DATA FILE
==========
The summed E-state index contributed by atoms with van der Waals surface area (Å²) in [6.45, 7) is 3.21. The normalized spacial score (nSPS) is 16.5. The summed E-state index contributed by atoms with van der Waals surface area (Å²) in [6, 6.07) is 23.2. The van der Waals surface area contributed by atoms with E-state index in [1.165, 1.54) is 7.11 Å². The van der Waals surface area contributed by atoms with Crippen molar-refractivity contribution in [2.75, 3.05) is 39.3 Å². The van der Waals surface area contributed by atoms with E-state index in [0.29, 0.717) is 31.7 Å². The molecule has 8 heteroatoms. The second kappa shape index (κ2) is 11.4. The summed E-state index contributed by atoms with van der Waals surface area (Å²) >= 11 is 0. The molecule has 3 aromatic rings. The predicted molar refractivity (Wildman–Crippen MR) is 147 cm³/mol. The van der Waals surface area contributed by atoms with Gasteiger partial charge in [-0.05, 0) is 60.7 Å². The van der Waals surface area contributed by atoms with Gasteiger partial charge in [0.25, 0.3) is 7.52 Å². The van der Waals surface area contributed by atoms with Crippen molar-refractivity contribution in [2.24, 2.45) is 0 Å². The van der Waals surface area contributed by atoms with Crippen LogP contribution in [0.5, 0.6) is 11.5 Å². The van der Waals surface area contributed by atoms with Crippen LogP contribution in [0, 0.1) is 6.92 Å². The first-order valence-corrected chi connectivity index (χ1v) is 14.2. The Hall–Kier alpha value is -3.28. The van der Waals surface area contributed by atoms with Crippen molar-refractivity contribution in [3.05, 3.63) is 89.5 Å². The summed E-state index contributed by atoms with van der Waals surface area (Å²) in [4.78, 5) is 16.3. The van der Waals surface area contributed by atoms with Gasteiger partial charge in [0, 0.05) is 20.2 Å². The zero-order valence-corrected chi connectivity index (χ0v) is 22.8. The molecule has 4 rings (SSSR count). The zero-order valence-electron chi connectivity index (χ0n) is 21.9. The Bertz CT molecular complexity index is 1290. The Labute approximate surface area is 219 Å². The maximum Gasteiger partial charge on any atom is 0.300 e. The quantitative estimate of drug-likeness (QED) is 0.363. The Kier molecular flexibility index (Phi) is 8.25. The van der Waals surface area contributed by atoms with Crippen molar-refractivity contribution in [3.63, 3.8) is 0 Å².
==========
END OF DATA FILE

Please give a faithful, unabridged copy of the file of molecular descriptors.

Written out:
The summed E-state index contributed by atoms with van der Waals surface area (Å²) in [6.45, 7) is 3.21. The normalized spacial score (nSPS) is 16.5. The summed E-state index contributed by atoms with van der Waals surface area (Å²) in [6, 6.07) is 23.2. The van der Waals surface area contributed by atoms with E-state index in [1.165, 1.54) is 7.11 Å². The van der Waals surface area contributed by atoms with Crippen molar-refractivity contribution in [2.75, 3.05) is 39.3 Å². The van der Waals surface area contributed by atoms with E-state index in [0.29, 0.717) is 31.7 Å². The molecule has 8 heteroatoms. The second kappa shape index (κ2) is 11.4. The summed E-state index contributed by atoms with van der Waals surface area (Å²) >= 11 is 0. The molecule has 3 aromatic rings. The predicted molar refractivity (Wildman–Crippen MR) is 147 cm³/mol. The van der Waals surface area contributed by atoms with Gasteiger partial charge in [-0.05, 0) is 60.7 Å². The van der Waals surface area contributed by atoms with Gasteiger partial charge in [0.25, 0.3) is 7.52 Å². The van der Waals surface area contributed by atoms with Crippen molar-refractivity contribution in [2.24, 2.45) is 0 Å². The van der Waals surface area contributed by atoms with Crippen LogP contribution in [0.5, 0.6) is 11.5 Å². The van der Waals surface area contributed by atoms with Crippen LogP contribution in [0, 0.1) is 6.92 Å². The first-order valence-corrected chi connectivity index (χ1v) is 14.2. The Hall–Kier alpha value is -3.28. The van der Waals surface area contributed by atoms with Crippen molar-refractivity contribution in [3.05, 3.63) is 89.5 Å². The summed E-state index contributed by atoms with van der Waals surface area (Å²) in [4.78, 5) is 16.3. The van der Waals surface area contributed by atoms with Gasteiger partial charge in [0, 0.05) is 20.2 Å². The zero-order valence-corrected chi connectivity index (χ0v) is 22.8. The molecule has 4 rings (SSSR count). The zero-order valence-electron chi connectivity index (χ0n) is 21.9. The Bertz CT molecular complexity index is 1290. The Labute approximate surface area is 219 Å². The maximum Gasteiger partial charge on any atom is 0.300 e. The quantitative estimate of drug-likeness (QED) is 0.363. The Kier molecular flexibility index (Phi) is 8.25. The van der Waals surface area contributed by atoms with Crippen molar-refractivity contribution in [3.63, 3.8) is 0 Å².